At the heart of the programme's philosophy is a commitment to structured, purposeful inquiry as the leading vehicle for learning.
The program of inquiry is the school's framework for the PYP. It is based on six organizing themes that provide the structure for the exploration of knowledge. Students explore subject disciplines through these questions and are challenged to engage in important ideas.
The PYP framework consists of six transdisciplinary themes, each of which are addressed at each grade level once a year.
1. Who We Are: An inquiry into the nature of the self; beliefs and values; personal, physical, mental, social and spiritual health; human relationships including families, friends, communities, and cultures; rights and responsibilities; what it means to be human.
2. Where We Are in Place and Time: An inquiry into orientation in place and time; personal histories; homes and journeys; the discoveries, explorations and migrations of humankind; the relationships between and the interconnectedness of individuals and civilizations, from local and global perspectives.
3. How We Express Ourselves: An inquiry into the ways in which we discover and express ideas, feelings, nature, culture, beliefs and values; the ways in which we reflect on, extend and enjoy our creativity; our appreciation of the aesthetic
4. How the World Works: An inquiry into the natural world and its laws; the interaction between the natural world (physical and biological) and human societies; how humans use their understanding of scientific principles; the impact of scientific and technological advances on society and on the environment.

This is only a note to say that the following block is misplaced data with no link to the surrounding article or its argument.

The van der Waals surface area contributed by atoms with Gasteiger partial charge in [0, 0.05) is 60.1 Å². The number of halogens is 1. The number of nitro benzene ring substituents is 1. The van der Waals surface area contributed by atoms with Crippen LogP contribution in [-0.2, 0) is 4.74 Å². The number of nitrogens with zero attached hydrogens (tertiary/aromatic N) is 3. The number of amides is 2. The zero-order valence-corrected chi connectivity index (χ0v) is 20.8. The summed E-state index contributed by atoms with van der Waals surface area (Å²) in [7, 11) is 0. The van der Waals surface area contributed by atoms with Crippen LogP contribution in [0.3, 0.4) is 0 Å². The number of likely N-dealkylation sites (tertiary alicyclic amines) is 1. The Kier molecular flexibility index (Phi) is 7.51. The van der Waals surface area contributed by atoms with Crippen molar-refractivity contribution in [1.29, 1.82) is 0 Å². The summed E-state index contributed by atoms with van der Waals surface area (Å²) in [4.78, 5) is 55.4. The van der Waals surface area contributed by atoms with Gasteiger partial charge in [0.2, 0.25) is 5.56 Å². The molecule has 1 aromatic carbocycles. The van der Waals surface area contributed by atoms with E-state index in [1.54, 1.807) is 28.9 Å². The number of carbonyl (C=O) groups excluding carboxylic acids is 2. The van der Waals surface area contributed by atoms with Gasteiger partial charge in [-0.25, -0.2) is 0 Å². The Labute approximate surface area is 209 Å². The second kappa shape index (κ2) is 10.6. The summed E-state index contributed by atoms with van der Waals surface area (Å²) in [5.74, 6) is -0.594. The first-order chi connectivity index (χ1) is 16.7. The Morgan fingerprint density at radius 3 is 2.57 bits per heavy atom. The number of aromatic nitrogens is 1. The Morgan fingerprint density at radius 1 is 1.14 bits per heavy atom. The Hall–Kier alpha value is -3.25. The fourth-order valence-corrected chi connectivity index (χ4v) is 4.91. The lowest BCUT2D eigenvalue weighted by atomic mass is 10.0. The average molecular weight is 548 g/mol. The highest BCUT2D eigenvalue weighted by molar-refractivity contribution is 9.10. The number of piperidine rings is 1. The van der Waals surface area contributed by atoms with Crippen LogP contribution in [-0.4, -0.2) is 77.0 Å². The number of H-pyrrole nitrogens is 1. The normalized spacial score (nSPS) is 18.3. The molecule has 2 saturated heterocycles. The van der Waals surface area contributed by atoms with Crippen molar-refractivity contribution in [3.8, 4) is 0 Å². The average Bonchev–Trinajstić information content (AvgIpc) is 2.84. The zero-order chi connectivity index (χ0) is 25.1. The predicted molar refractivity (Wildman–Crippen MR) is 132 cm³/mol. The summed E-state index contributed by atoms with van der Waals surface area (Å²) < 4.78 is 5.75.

5. How We Organize Ourselves: An inquiry into the interconnectedness of human-made systems and communities; the structure and function of organizations; societal decision-making; economic activities and their impact on humankind and the environment.
6. Sharing the Planet: An inquiry into rights and responsibilities in the struggle to share finite resources with other people and with other living things; communities and the relationships within and between them; access to equal opportunities; peace and conflict resolution
The Primary Years Programme (PYP) written curriculum incorporates five essential elements of learning: understanding of concepts, the acquisition of essential knowledge and skills, the development of positive attitudes and the opportunity for positive actions. The IB identifies a body of knowledge for all students in six subject areas: language, social studies, mathematics, arts, science and technology, and personal, social and physical education, all meet the IB PYP strands and American standards of learning.
(Source: www.ibo.org )